Smithson’s three mirrors in a corner create a structure both lucid and elusive: as each mirror reflects the space around it, it multiplies the reflections in the other mirrors, creating an image with the symmetry of a crystal. Mirrors appear often in Smithson’s art, as do fragments of the natural world—here, there are pieces of coral piled in the angle where the mirrors meet. Smithson also combined mirrors with heaps of sand, gravel, and other rocks, matching nature’s brute rubble with its precise visual twin. (The delicacy of the lacy pink coral is unusual in his work.) The pairing of matter and reflection corresponds to another duality: on the one hand, unshaped shards of stone or reef; on the other, art, sculpture, and the indoor space of the gallery.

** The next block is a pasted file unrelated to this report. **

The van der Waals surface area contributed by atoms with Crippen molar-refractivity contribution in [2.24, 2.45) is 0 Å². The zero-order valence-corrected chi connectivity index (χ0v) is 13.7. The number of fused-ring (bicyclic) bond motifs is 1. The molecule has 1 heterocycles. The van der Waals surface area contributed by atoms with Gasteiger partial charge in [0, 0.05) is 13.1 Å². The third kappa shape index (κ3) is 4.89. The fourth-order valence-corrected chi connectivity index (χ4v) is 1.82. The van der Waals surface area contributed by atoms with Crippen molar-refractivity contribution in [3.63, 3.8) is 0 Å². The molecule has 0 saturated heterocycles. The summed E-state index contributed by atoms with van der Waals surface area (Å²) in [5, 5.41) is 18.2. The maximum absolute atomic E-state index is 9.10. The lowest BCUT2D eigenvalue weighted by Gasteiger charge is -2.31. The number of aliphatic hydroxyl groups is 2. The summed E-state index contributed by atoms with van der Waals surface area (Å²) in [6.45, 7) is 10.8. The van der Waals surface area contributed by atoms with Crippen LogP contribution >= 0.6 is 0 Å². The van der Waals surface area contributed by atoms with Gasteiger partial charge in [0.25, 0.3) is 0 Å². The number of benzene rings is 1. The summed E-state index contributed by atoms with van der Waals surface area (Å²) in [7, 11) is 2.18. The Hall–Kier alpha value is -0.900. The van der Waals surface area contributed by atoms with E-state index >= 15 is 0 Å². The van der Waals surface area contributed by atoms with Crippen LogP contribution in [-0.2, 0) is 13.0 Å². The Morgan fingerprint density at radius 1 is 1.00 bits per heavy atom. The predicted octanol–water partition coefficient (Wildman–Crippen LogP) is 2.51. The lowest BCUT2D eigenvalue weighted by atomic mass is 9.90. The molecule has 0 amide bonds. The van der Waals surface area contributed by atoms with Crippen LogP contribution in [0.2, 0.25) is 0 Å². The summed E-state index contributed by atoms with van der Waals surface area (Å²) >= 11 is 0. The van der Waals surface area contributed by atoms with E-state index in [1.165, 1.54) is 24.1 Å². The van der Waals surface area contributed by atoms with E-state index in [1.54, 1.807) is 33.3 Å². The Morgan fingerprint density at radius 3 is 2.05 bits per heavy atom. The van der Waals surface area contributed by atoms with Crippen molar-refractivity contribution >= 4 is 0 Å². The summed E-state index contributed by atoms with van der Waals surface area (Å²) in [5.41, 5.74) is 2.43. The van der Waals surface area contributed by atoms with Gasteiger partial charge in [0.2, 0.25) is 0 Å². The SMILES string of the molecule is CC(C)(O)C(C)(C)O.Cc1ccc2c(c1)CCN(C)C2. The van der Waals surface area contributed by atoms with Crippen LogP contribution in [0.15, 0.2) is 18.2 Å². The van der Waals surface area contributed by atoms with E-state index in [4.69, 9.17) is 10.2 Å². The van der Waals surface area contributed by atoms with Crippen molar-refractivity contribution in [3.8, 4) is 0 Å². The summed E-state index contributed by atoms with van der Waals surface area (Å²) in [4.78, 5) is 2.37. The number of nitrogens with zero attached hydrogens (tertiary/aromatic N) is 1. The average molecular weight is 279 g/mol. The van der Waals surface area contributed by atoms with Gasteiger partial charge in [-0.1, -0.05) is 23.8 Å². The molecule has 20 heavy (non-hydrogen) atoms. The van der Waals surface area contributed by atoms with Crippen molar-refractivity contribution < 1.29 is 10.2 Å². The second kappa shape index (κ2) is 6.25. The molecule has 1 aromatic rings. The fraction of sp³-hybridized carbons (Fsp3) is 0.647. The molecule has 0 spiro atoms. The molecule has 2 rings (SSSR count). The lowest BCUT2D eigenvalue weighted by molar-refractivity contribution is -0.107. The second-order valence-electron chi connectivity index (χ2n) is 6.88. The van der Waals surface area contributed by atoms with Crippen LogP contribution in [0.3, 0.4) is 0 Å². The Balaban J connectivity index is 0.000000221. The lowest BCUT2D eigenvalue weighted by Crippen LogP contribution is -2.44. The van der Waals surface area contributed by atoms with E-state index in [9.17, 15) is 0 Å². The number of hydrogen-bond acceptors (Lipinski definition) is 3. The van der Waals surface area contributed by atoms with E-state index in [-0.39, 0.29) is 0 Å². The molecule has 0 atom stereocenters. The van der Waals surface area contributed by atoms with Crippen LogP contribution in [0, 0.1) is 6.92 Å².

One of the earthworks artists of the 1960s and 1970s, in other pieces Smithson manipulated the natural landscape, sometimes simply and temporarily, through mirrors, sometimes drastically, with a bulldozer. Corner Mirror with Coral relates to his “Non-Sites,” indoor works containing substances from an outdoor site elsewhere. Both cerebral and powerfully material, his art shows a fascination with entropy, the tendency of all structures and energies to lose their integrity. In this work a perfect form—the mirrors make three sides of a cube—is made illogical and illusory, for the coral seems to float in midair.
Publication excerpt from The Museum of Modern Art, MoMA Highlights, New York: The Museum of Modern Art, revised 2004, originally published 1999, p. 270.